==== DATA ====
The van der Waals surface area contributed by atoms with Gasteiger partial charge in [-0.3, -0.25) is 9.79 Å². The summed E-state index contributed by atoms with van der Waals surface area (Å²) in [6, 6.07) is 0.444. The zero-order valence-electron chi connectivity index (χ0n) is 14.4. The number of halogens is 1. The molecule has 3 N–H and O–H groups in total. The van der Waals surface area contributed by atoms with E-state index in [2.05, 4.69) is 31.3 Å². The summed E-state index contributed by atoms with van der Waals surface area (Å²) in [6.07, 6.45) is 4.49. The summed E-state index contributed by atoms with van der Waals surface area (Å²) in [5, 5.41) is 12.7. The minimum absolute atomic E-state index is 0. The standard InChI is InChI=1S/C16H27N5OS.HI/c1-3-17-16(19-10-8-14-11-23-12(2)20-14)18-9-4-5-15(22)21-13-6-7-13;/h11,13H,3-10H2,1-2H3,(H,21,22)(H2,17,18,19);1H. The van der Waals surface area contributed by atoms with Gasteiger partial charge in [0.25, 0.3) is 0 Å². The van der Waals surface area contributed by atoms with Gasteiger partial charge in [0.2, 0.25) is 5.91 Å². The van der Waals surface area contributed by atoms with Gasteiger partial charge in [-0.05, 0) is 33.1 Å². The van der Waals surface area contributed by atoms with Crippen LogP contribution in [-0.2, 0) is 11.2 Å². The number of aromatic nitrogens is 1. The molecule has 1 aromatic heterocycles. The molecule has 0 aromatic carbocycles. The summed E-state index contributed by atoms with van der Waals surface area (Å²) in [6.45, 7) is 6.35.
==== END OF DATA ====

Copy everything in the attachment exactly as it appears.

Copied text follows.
The van der Waals surface area contributed by atoms with Gasteiger partial charge in [-0.3, -0.25) is 9.79 Å². The summed E-state index contributed by atoms with van der Waals surface area (Å²) in [6, 6.07) is 0.444. The zero-order valence-electron chi connectivity index (χ0n) is 14.4. The number of halogens is 1. The molecule has 3 N–H and O–H groups in total. The van der Waals surface area contributed by atoms with E-state index in [2.05, 4.69) is 31.3 Å². The summed E-state index contributed by atoms with van der Waals surface area (Å²) in [6.07, 6.45) is 4.49. The summed E-state index contributed by atoms with van der Waals surface area (Å²) in [5, 5.41) is 12.7. The minimum absolute atomic E-state index is 0. The standard InChI is InChI=1S/C16H27N5OS.HI/c1-3-17-16(19-10-8-14-11-23-12(2)20-14)18-9-4-5-15(22)21-13-6-7-13;/h11,13H,3-10H2,1-2H3,(H,21,22)(H2,17,18,19);1H. The van der Waals surface area contributed by atoms with Gasteiger partial charge in [0.25, 0.3) is 0 Å². The van der Waals surface area contributed by atoms with Gasteiger partial charge in [0.2, 0.25) is 5.91 Å². The van der Waals surface area contributed by atoms with Gasteiger partial charge in [-0.05, 0) is 33.1 Å². The van der Waals surface area contributed by atoms with Crippen LogP contribution in [-0.2, 0) is 11.2 Å². The number of aromatic nitrogens is 1. The molecule has 1 aromatic heterocycles. The molecule has 0 aromatic carbocycles. The summed E-state index contributed by atoms with van der Waals surface area (Å²) in [6.45, 7) is 6.35.